Here are some of the biggest benefits of moving to a community model:
- More time.
The event brand and the sponsors both have more time to nurture leads, to interact, and to get to know the community. This helps them offer a better value proposition once the flagship event rolls around.
- Data-driven communities are happy communities.
Event brands collect more data on the community's interests and needs. This data is needed by AI algorithms within the community platform to design a personalized experience for each member. And to make sure they keep coming back for the content and networking.
- Brand loyalty.
In a community, people move from entry-level members who simply enjoy sharing their ideas with like-minded professionals, to becoming more interested and invested in the brand. Then, eventually, they become customers or clients. But it doesn’t end there. Communities take that relationship a step further and turn customers and clients into brand ambassadors. Rule number one about marketing: if your community members start recommending your brand just because they love it, you've made it!
- Remove borders and expand global reach.
When you remove physical borders and financial constraints, you can reach a much more global community. This image was produced from the Evolve event Swapcard ran in July of this year, and it's a real-time representation of our community members who joined online. Before going virtual, we would've never imagined that we would create such a global community on our very own platform.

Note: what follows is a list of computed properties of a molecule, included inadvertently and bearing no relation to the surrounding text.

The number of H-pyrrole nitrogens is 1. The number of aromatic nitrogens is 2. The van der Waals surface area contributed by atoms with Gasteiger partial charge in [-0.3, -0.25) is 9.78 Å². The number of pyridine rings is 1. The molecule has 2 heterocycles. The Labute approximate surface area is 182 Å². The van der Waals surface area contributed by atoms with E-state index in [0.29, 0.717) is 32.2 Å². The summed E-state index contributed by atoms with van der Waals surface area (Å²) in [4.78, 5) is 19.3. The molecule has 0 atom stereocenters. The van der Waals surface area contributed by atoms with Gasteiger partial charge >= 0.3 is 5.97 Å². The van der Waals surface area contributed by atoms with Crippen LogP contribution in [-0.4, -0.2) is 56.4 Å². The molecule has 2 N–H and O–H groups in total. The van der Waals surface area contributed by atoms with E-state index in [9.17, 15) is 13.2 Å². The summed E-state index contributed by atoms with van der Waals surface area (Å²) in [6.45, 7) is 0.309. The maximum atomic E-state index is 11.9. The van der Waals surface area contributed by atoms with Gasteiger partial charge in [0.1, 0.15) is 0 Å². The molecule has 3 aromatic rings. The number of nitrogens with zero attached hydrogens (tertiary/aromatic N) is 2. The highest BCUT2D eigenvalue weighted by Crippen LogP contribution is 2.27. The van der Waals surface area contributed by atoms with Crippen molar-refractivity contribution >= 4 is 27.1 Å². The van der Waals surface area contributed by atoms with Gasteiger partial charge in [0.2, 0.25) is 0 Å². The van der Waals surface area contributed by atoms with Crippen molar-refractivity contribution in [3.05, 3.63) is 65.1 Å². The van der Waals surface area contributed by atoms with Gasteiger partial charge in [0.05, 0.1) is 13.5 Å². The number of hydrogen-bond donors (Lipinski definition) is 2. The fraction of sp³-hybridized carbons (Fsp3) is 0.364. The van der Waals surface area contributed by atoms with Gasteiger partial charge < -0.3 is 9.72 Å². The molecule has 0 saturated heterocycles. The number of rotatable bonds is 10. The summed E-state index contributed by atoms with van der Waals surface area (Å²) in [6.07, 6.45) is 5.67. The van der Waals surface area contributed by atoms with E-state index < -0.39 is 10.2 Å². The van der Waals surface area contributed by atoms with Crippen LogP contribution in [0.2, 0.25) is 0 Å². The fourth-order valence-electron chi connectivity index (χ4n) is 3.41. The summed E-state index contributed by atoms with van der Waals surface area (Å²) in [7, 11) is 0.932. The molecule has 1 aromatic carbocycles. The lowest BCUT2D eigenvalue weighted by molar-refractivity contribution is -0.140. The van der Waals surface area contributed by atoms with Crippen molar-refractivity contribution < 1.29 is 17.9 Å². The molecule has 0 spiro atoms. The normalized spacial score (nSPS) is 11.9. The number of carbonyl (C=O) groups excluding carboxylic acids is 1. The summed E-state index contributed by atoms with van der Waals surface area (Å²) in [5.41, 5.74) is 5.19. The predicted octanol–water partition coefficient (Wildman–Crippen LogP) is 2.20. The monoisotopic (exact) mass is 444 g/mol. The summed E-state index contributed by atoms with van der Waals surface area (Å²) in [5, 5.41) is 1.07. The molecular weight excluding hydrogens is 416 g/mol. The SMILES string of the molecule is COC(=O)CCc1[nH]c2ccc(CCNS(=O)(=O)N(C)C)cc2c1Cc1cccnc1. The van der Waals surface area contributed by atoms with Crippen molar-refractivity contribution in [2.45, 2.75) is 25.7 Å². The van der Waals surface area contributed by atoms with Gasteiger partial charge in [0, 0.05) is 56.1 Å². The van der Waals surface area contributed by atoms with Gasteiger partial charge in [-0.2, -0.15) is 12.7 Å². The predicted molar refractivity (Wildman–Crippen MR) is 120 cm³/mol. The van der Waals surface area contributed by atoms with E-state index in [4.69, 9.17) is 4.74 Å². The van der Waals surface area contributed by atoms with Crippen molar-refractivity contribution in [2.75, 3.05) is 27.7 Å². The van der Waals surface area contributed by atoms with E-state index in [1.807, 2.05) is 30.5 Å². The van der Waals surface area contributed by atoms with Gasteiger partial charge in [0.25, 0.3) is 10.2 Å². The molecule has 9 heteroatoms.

- Boost ROI exponentially.
Finally, the major benefit for event organizers, or shall we call them community owners, is the exponential potential for ROI. If you work on a subscription-based model, there is no limit to the profit you and your sponsors might make.
I'm actually very optimistic about the future. I know that event planners have what it takes to adapt, evolve, and overcome the challenges that lie ahead. Our industry has proven how resilient we are in the face of a global pandemic and canceled events. So let's not stop here.
Let's keep learning and growing together and let's keep an open mind so that we are ready and flexible to take on any curveballs that life might throw at us. Because it's only by being adaptable that we will survive and thrive.
I believe the future of the industry is an ever-connected, engaging world of online relationship-building peppered with memorable face-to-face experiences and more accessibility and sustainability for all involved. Virtual is not a temporary solution, but a compliment to what we've been doing forever and it's here to stay, like it or not.
Want to learn more about embracing a hybrid strategy for your events?